Sunday

3rd Jul 2022

EUobserved

EU flirts with hypocrisy in criticising Trump's refugee ban

The EU rightly spoke out against Donald Trump's entry ban on asylum seekers from Syria. But its own track record leaves much to be desired.

EU foreign policy chief Federica Mogherini said on Monday (30 January) that the EU would continue to host refugees.

Read and decide

Join EUobserver today

Become an expert on Europe

Get instant access to all articles — and 20 years of archives. 14-day free trial.

... or subscribe as a group

  • The EU talks endlessly about solidarity. But in reality, solidarity does not exist except among the nameless volunteers on the ground. (Photo: MSF)

"It's our identity: we celebrate when walls are brought down and bridges are built," she said in a tweet.

Her comments appeared the same day a young man from Pakistan suffocated to death in a tent at the Moria camp on the Greek island of Lesbos. He was trying to keep warm. It was the third death at the camp in a week.

The misery of people is well documented in so-called hotspots set up by the EU in both Italy and in Greece. The conditions are so bad that many, including Syrian refugees, have volunteered to return to Turkey from the Greek islands.

The EU blames the Greek government. The Greek government blames EU states for not relocating asylum seekers and for sealing off the Western Balkan route.

When Hungary erected a wall on its border with Serbia, the European Commission said it was a national issue. When a Syrian refugee protested against the barrier, Hungarian authorities gave him a 10-year prison sentence.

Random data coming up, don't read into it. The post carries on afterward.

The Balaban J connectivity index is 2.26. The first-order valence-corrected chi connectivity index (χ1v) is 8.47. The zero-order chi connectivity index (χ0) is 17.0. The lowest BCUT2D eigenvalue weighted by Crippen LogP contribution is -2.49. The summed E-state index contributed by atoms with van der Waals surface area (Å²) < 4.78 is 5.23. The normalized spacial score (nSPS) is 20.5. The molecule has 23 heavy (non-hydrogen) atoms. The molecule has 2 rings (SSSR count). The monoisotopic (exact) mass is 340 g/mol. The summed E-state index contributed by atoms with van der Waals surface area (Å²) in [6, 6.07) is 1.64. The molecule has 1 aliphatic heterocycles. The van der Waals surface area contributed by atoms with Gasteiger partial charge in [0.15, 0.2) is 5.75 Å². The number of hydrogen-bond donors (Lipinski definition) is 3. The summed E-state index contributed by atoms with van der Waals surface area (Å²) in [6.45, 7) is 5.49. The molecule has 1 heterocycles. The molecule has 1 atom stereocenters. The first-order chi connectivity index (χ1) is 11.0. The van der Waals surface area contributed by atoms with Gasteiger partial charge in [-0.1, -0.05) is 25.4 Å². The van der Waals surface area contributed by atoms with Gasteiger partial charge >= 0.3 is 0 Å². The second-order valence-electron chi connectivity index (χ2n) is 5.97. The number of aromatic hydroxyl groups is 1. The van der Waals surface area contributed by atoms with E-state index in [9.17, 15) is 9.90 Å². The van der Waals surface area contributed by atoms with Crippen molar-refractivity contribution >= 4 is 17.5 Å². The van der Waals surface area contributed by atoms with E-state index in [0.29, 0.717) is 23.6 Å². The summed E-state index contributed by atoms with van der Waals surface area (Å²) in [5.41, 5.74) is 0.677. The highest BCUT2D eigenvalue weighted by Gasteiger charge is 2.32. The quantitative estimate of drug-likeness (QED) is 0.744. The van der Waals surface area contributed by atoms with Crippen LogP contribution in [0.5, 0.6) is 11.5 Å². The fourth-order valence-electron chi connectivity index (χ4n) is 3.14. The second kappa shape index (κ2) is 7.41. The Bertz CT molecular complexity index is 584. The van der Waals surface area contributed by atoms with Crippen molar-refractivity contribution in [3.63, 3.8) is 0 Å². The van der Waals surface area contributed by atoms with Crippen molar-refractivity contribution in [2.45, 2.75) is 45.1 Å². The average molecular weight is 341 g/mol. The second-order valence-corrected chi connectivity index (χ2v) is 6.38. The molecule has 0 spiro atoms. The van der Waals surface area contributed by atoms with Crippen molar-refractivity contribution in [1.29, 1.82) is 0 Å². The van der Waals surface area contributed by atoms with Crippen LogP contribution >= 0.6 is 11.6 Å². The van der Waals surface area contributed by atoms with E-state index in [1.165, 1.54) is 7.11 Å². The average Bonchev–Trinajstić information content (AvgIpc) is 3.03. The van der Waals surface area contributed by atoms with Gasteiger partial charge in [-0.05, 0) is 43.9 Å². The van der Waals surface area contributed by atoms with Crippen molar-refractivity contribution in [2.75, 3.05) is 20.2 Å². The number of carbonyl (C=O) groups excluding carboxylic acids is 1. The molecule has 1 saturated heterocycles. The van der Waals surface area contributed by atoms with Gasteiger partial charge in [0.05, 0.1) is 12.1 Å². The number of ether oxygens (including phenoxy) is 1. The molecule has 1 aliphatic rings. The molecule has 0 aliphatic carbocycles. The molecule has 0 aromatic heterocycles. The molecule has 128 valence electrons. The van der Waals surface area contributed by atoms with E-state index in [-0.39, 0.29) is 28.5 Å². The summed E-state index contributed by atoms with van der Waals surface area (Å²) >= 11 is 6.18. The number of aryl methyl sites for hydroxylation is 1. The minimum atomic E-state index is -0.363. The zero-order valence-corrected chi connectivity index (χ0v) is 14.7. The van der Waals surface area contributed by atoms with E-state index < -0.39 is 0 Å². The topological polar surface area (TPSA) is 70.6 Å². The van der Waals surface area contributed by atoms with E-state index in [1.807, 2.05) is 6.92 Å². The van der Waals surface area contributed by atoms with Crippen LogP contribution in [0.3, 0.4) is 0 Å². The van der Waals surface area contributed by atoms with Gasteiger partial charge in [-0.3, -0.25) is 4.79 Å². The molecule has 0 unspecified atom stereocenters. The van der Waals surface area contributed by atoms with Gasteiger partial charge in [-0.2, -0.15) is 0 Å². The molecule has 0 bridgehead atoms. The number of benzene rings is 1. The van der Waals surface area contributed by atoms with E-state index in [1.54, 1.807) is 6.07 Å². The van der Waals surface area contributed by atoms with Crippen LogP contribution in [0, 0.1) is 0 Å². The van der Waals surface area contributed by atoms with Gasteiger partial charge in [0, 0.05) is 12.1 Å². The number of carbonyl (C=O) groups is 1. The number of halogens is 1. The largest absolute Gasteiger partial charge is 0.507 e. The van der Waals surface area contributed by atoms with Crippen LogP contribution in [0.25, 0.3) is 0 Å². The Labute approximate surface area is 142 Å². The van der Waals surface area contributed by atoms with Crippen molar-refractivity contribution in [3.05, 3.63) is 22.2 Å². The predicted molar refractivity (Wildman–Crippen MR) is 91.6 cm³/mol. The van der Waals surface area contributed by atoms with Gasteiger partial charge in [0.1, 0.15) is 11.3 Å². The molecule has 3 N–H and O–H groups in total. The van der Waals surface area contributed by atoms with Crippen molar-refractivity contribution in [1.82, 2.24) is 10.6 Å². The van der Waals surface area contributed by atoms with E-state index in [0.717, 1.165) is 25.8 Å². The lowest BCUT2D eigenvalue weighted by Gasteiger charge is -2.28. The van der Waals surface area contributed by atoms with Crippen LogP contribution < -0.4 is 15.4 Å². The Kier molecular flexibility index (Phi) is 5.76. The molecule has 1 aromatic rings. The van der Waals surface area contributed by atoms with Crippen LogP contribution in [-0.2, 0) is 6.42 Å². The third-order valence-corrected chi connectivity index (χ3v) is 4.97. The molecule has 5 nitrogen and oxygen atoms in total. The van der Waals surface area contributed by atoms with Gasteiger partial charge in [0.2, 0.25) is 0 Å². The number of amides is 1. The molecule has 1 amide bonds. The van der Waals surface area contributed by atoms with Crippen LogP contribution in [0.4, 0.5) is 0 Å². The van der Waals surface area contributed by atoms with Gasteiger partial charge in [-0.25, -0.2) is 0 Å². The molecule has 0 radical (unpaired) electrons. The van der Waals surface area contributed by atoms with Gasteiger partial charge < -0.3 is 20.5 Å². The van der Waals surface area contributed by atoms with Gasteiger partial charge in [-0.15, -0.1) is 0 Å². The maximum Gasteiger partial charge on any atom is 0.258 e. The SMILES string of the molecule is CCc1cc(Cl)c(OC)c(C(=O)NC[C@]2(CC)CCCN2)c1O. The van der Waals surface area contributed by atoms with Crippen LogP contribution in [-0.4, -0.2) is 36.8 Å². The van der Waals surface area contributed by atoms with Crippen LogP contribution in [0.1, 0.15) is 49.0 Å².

The EU talks endlessly about solidarity. But in reality, solidarity does not exist except among the nameless volunteers on the ground. And some of those are risking jail for their efforts. One Danish woman went on trial for people-smuggling after giving a family of refugees a ride to Copenhagen. A similar case is unfolding in Sweden.

Only around 10,000 people have been relocated from Italy and Greece to other EU states. The two-year scheme, which ends in September, had called for 160,000.

Many more have been kicked out. Almost 11,000 people were sent home last year, a four-fold increase compared with 2015 when 3,565 migrants were returned in 66 operations.

Both EU commission and member states now appear to oppose issuing humanitarian visas for people in need.

Germany may stand out as an exception after welcoming some 1 million in 2015.

Disgrace

But the fact that the world's richest nations are unwilling to properly care for the thousands stranded in Greece and on its islands is a disgrace. The task has largely been delegated to volunteers, NGOs and international aid organisations.

With populist parties gaining ground in the Netherlands, France and Germany, the anti-immigrant discourse has also gone mainstream. Dutch prime minister Mark Rutte last week told Muslims to "act normal, or go away".

France's conservative presidential contender Francois Fillon has promised to erect national borders and German interior minister Thomas de Maiziere wants zones outside Europe to screen applicants before arrival.

De Maiziere's proposal is gaining traction.

The plan is to offshore the problem to war-torn Libya. The job is already under way in a handful of other African states and Afghanistan. This is the EU's invisible wall.

Last week, the EU commission announced a €200 million migrant deal with Libya and other north African states. It includes more training for the Libyan coast guard and navy and more surveillance in a country whose detention centres, according to leaked memos from the German government, are death traps.

Catherine Woollard, secretary general of the European Council on Refugees and Exiles (ECRE), has shed doubt on the plan.

"By supporting the Libyan coastguard, Europe wants to dispense with its obligation to provide protection. But what 'protection' will be provided when they are returned to Libyan soil - and the migrant centres it hosts?" she said.